Cliona Foley was also in studio along with Joe Molloy
Seasoned Sunday Independent sports writer Dion Fanning uninteionally began a trend on Twitter this week when the news broke that he is leaving his post in the Sunday Paper to take up a new position with Sports Joe.
Many considered it to be an unusual move based on the traditional school of thought which dictates that working for a Sunday paper is the pinnacle for an aspiring sports journalist.
Off The Ball presenter preluded the paper review by inquiring about Fanning's Sports Joe venture and Fanning said that he is looking forward to the change.
''I'm really excited. It's a great opportunity. I think what they're doing at Sports Joe is really good and it's good to have a change. I didn't have any doubts.''
''I worked for what I thought to be a great newspaper for years, when people were telling me it's a rag. Now that I'm leaving they think I'm working for The New Yorker so I'm not really interested in the media perception. I don't have any problem working for someone who believes in popular journalism.''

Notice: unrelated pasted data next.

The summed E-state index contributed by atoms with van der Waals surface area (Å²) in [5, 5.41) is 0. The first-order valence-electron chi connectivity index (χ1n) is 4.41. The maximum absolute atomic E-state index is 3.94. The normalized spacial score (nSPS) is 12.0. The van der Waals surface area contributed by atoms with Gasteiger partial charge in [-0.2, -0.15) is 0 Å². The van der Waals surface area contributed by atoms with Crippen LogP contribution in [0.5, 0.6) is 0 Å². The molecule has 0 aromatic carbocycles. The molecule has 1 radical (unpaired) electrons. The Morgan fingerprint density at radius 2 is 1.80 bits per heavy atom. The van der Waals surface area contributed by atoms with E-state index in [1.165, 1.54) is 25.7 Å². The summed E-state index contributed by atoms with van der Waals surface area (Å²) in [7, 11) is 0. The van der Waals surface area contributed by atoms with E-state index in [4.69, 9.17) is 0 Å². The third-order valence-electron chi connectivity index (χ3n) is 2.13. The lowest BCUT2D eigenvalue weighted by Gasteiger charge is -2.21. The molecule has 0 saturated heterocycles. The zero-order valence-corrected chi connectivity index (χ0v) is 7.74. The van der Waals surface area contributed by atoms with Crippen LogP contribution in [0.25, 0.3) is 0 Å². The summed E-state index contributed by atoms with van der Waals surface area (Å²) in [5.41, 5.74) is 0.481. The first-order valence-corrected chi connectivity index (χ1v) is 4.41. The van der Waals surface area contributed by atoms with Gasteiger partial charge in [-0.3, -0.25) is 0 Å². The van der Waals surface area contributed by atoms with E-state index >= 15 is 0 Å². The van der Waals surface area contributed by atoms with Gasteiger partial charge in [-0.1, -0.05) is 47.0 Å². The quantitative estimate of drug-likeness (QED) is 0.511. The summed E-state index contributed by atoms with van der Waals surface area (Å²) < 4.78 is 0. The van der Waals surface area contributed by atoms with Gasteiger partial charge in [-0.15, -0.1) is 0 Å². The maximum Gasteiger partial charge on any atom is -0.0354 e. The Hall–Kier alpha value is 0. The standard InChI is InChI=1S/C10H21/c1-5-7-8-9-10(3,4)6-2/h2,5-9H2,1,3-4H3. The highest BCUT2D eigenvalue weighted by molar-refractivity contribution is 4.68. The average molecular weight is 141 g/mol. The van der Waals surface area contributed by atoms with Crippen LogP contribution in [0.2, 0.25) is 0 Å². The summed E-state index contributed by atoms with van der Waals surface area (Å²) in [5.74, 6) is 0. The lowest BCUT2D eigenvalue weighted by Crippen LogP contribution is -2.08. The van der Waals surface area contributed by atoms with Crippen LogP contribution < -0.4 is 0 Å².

He went on to address one of the more divisive elements of online journalism - click bait.
''What does click bait mean? Everyone wants people to read their stories. You'll always have people saying 'oh this is just chasing numbers and hits.' And the only time people don't have a problem with chasing hits is when their article at the top of the most read category. Then suddenly people are very wise and they actually know what they're talking about.''
Joe Molloy added that while click bait journalism has its merits, there are dishonest forms of it where readers are misled and the article they end up reading does not correspond with the hints in the headline. Cliona Foley also soke positively about online journalism, revealing that it provides space for media outlets to post long form pieces when the newspapers don't have room for them.
Listen to the full interview and subsequent review of the Sports Pages.